Sweden postpones its Covid-19 vaccine target again

Sweden has pushed back the date by which it expects to have offered all adults a dose of the Covid-19 vaccine, for the fourth time since its first vaccine forecast.

Sweden postpones its Covid-19 vaccine target again
Sweden has pushed back its vaccine target several times this year due to reduced deliveries from vaccine manufacturers. Photo: Johan Nilsson/TT

Back in December at the start of the vaccination programme, Sweden’s Health Minister said the country expected to have offered all eligible adults the Covid-19 vaccine before Midsummer, June 26th.

Ahead of Midsummer weekend, Sweden has offered a first dose to slightly over half the adult population after delays in vaccine deliveries, and now expects all adults will have been offered their first dose by September 19th at the latest. The announcement was made by Marie Morell, head of healthcare for Sweden’s Municipalities and Regions (SKR), at a press conference with state epidemiologist Anders Tegnell.

The main reason for the latest change is reduced deliveries from Pfizer/Biontech, which sent more doses than expected in June but are now scaling back the amount they can deliver in line with their agreement.

Up until June 24th, a total of 4,507,250 people had been reported as having at least one dose of the vaccine, based on what regions have reported to the national vaccine register. That equates to 55 percent of the adult population, of whom 2,721,752 (33.2 percent) have received both doses.

All the vaccines being used in Sweden require two doses to be considered effective. 

The vaccine rollout is managed at the regional level, which means different age groups are being offered the vaccine in different regions, though all have now opened up to Phase 4, which includes adults aged under 65 who do not belong to a Covid-19 risk group. As of Monday, one region (Norrbotten) was offering the Covid-19 vaccine to all adults over 18, while elsewhere the threshold ranged from 25 to 45 years.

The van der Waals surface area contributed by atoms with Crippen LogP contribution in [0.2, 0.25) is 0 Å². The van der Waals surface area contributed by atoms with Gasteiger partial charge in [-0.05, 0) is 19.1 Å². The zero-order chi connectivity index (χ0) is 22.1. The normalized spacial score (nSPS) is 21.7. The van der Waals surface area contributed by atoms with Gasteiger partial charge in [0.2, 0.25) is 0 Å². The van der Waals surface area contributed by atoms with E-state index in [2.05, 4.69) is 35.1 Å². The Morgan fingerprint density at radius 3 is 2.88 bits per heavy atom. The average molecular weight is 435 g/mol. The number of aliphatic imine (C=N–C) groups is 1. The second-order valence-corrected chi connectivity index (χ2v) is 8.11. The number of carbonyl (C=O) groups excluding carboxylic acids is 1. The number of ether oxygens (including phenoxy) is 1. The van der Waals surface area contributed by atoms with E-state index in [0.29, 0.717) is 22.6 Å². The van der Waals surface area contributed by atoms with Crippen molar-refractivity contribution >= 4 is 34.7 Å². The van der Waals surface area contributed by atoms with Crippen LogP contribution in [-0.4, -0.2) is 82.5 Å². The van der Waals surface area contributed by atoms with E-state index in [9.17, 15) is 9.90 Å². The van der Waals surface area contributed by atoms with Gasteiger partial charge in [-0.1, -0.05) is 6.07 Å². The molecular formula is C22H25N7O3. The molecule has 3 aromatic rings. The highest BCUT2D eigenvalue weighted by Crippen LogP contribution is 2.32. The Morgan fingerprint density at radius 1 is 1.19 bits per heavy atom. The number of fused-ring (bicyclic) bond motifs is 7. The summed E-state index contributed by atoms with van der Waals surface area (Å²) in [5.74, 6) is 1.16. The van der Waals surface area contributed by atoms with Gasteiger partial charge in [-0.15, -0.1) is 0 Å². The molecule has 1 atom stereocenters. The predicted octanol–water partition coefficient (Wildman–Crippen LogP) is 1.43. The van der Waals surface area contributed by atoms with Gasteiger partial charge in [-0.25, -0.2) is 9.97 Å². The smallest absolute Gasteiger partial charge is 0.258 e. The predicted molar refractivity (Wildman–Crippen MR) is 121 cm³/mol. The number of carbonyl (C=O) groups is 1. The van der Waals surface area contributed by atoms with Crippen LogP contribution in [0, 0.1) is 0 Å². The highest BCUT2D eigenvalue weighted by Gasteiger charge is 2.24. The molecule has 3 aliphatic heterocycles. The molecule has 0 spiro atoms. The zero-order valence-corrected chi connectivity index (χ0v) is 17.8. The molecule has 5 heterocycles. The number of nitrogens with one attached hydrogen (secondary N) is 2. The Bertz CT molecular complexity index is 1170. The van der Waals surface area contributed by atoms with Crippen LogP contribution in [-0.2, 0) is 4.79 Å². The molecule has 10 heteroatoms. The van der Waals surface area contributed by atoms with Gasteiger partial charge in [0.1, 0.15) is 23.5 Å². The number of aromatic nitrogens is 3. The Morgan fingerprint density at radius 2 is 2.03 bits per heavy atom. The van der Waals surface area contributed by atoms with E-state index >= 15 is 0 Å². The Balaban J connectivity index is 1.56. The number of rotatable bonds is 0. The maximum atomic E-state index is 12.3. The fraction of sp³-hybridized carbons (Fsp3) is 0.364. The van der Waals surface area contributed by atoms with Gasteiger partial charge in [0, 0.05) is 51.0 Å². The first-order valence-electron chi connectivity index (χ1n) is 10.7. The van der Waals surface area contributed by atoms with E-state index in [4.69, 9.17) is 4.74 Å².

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Covid face mask rule on flights in Europe set to be eased

The mandatory EU-wide mask requirement for air travel is set to be dropped from Monday, May 16th, but airlines may still require passengers to wear masks on some or all flights

Covid face mask rule on flights in Europe set to be eased

Europe-wide facemask rules on flights are set to be ditched as early as next week in light of new recommendations from health and air safety experts.

The European Union Aviation Safety Agency (EASA) and European Centre for Disease Prevention and Control (ECDC) dropped recommendations for mandatory mask-wearing in airports and during flights in updated Covid-19 safety measures for travel issued on Wednesday, May 11th.

The new rules are expected to be rolled out from Monday, May 16th, but airlines may still continue to require the wearing of masks on some or all of flights. And the updated health safety measures still say that wearing a face mask remains one of the best ways to protect against the transmission of the virus.

The joint EASA/ECDC statement reminded travellers that masks may still be required on flights to destinations in certain countries that still require the wearing of masks on public transport and in transport hubs.

It also recommends that vulnerable passengers should continue to wear a face mask regardless of the rules, ideally an FFP2/N95/KN95 type mask which offers a higher level of protection than a standard surgical mask.

“From next week, face masks will no longer need to be mandatory in air travel in all cases, broadly aligning with the changing requirements of national authorities across Europe for public transport,” EASA executive director Patrick Ky said in the statement. 

“For passengers and air crews, this is a big step forward in the normalisation of air travel. Passengers should however behave responsibly and respect the choices of others around them. And a passenger who is coughing and sneezing should strongly consider wearing a face mask, for the reassurance of those seated nearby.”  

ECDC director Andrea Ammon added: “The development and continuous updates to the Aviation Health Safety Protocol in light of the ongoing Covid-19 pandemic have given travellers and aviation personnel better knowledge of the risks of transmission of SARS-CoV-2 and its variants. 

“While risks do remain, we have seen that non-pharmaceutical interventions and vaccines have allowed our lives to begin to return to normal. 

“While mandatory mask-wearing in all situations is no longer recommended, it is important to be mindful that together with physical distancing and good hand hygiene it is one of the best methods of reducing transmission. 

“The rules and requirements of departure and destination states should be respected and applied consistently, and travel operators should take care to inform passengers of any required measures in a timely manner.”